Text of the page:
19. filethirteen says

    Sometimes it’s good to affirm and participate and sometimes it’s good to stand up for your own beliefs. Not wearing a head covering in a Jewish area offends some people. Wearing a burqa to a supermarket here is also offensive to some people. I’m wondering whether it’s hypocrisy to claim one is okay and the other isn’t.

    Off topic, what are your thoughts on the Sunday Assembly Mano?

  20. Mano Singham says

    I heard about this. I think if people like it they should join it. I myself am not much of a joiner (though not a recluse) but to each his own.

  21. Pierce R. Butler says

    The only time I’ve entered a synagogue where headcovering was absolutely required was as a member of a youth tour group where opting-out would have caused multiple problems for me and the adults leading the group (and besides I was curious to see the place, a historic building).

    Problem was, they were all out of loaner-yarmulkes. Much clustering and muttering among the doorkeepers ensued.

    Result: I was issued a plastic baggie, about 4 inches on a side, and firmly instructed to keep it on the top of my head at all times while inside. This meant keeping one hand on it the whole visit, even when not gawking at the ornate ceiling, and enduring a continual razzing from my beloved peers.

    Afterwards I duly handed the baggie back to the door-rabbi, who glared at me suspiciously. Had I spoken the local language better, I surely would have said something about his G-d that would have gotten said youth group banned from the premises for years.

  22. DonDueed says

    You want awkward? Try this on for size:

    You’re visiting your parents at Christmas and you are expected to go to church services. You lost whatever faith you once had years before, and they both know it. You attend for their sake. Not being a hypocrite, you don’t go up for communion, though it is quite noticeable to your parents and their friends that you don’t.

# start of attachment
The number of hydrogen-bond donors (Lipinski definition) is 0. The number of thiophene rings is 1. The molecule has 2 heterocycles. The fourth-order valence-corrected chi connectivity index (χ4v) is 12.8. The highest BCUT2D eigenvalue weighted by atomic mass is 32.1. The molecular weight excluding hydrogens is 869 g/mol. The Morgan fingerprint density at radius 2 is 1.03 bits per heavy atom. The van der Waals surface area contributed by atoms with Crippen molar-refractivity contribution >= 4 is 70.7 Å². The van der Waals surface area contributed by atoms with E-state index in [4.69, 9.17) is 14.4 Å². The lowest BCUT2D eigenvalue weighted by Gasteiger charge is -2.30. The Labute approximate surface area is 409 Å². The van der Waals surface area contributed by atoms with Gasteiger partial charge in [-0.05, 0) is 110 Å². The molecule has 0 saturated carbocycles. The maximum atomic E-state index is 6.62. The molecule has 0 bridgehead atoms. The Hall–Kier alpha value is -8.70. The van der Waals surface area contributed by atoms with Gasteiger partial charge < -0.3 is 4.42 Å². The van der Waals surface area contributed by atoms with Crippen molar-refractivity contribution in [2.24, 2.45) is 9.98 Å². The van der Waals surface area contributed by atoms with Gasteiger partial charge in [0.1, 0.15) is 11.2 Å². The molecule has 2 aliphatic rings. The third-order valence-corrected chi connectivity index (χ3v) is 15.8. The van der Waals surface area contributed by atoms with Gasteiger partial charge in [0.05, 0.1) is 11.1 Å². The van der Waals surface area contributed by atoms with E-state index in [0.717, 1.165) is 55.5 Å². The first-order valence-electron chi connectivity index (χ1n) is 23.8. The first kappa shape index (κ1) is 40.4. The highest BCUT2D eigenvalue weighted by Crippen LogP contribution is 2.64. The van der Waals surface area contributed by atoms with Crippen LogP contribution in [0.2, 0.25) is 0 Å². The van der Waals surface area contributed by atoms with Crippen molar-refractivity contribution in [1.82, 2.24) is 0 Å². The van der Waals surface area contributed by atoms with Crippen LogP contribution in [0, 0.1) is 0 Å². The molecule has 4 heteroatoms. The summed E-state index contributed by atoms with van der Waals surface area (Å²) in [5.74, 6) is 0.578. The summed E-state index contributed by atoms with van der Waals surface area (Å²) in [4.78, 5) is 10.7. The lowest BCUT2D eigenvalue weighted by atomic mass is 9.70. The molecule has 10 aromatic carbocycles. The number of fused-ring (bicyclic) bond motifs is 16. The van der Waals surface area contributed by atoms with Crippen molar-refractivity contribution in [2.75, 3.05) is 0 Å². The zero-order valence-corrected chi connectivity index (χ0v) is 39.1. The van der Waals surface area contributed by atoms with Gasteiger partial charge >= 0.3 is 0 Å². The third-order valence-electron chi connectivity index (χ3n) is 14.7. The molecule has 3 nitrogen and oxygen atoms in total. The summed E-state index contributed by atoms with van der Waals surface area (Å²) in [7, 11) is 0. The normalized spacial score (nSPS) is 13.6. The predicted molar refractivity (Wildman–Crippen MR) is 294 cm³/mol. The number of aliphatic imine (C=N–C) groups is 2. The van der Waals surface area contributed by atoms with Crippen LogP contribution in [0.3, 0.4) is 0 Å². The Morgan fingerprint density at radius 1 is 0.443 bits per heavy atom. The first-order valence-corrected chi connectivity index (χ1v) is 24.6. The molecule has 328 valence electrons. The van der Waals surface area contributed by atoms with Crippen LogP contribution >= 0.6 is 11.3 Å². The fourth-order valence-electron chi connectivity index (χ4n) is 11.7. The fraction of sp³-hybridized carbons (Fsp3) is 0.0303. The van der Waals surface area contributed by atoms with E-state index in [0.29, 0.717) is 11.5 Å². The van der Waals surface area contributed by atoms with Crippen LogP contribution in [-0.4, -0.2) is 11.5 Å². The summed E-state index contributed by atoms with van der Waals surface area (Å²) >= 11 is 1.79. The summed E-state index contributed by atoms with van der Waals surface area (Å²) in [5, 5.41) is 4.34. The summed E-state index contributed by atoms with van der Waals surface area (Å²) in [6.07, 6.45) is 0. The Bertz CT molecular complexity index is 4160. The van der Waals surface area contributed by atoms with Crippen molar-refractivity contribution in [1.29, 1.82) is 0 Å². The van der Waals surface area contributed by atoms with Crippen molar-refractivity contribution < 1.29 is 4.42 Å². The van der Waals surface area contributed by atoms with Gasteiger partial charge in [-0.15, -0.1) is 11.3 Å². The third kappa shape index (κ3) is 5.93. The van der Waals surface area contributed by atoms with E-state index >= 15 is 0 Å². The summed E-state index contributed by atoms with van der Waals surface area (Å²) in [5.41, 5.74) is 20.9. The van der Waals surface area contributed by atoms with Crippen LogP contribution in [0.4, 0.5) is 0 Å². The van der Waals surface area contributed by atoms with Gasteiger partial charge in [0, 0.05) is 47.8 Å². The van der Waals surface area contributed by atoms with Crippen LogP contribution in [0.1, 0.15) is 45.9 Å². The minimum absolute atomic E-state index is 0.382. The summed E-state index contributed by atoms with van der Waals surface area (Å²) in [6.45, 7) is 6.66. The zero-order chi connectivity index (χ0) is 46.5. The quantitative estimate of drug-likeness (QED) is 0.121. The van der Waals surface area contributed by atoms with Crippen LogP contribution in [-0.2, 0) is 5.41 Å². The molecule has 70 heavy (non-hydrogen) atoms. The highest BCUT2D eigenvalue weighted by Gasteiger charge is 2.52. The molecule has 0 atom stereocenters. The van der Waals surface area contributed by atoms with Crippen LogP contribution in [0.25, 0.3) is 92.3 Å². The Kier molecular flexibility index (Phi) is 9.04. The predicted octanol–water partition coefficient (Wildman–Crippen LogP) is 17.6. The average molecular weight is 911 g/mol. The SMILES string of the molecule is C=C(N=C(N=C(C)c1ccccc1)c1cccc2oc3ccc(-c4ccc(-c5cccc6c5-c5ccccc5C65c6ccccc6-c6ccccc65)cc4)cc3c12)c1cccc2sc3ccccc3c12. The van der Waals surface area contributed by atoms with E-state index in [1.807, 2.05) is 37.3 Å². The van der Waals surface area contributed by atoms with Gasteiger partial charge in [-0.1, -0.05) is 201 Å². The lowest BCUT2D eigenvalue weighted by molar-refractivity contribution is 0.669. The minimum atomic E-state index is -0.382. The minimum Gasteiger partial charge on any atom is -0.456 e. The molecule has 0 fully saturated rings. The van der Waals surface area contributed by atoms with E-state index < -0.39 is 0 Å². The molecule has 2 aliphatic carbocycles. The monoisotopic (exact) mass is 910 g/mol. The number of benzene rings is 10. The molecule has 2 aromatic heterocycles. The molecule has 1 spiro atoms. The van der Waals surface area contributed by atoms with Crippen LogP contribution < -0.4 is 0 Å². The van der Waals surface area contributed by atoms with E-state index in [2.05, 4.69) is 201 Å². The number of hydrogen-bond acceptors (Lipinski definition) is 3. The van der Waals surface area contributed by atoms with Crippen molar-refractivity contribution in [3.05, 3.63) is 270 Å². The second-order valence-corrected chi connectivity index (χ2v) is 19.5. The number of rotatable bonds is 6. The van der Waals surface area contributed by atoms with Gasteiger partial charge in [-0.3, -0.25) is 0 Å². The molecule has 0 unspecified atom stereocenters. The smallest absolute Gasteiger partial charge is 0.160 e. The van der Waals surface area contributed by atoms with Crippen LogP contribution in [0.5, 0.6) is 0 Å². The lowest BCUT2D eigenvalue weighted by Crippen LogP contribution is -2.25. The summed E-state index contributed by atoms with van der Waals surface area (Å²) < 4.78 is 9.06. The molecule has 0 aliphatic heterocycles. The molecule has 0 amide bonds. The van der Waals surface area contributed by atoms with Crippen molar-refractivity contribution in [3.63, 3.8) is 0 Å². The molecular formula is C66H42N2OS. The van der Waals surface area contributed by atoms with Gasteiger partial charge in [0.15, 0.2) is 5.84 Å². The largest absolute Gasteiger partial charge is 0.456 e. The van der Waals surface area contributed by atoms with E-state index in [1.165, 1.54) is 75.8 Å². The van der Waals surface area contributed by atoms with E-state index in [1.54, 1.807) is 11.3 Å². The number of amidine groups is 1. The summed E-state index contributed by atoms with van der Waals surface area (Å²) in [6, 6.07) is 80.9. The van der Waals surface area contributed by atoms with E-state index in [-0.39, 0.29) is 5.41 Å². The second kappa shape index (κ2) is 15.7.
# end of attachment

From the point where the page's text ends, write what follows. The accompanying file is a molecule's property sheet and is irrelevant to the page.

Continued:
And your father is the minister conducting the service.

    This was my life for many years. Mom and Dad are both gone now, so that little dance won’t have to be repeated. The last time was at the memorial service their long-time church held for them after Dad died last year.

  23. left0ver1under says

    Exactly. I was there for my friends, people who wanted me there. I wasn’t there for the religion.

    My friends actually informed the various churches that non-believers would be attending, but basic courtesy and honesty was beyond them. For once, those who were not white (e.g. friends of Indian descent, sikhs and hindus) were not the ones not being harassed, while the caucasians were.

  24. Pen says

    I feel it is really up to the host group to be clear about their preferences and expectations and the prospective visitor can then choose whether to attend or not. The reason the host group needs to clarify is that the meaning of the code isn’t clear to outsiders. I know I am expected to take my hat off in a church, refrain from talking loudly and keep out of the altar area, but I’m not expected to take communion even if every other person in the church does, because I was never baptised. I know something about Christianity so I understand what lies behind these behaviours but how could the outsider guess why I do one thing like the Christians and not the other? So, despite significant association with Judaism I don’t know whether the kippah denotes membership of the Jewish faith or respect for the religious context. I suspect the latter.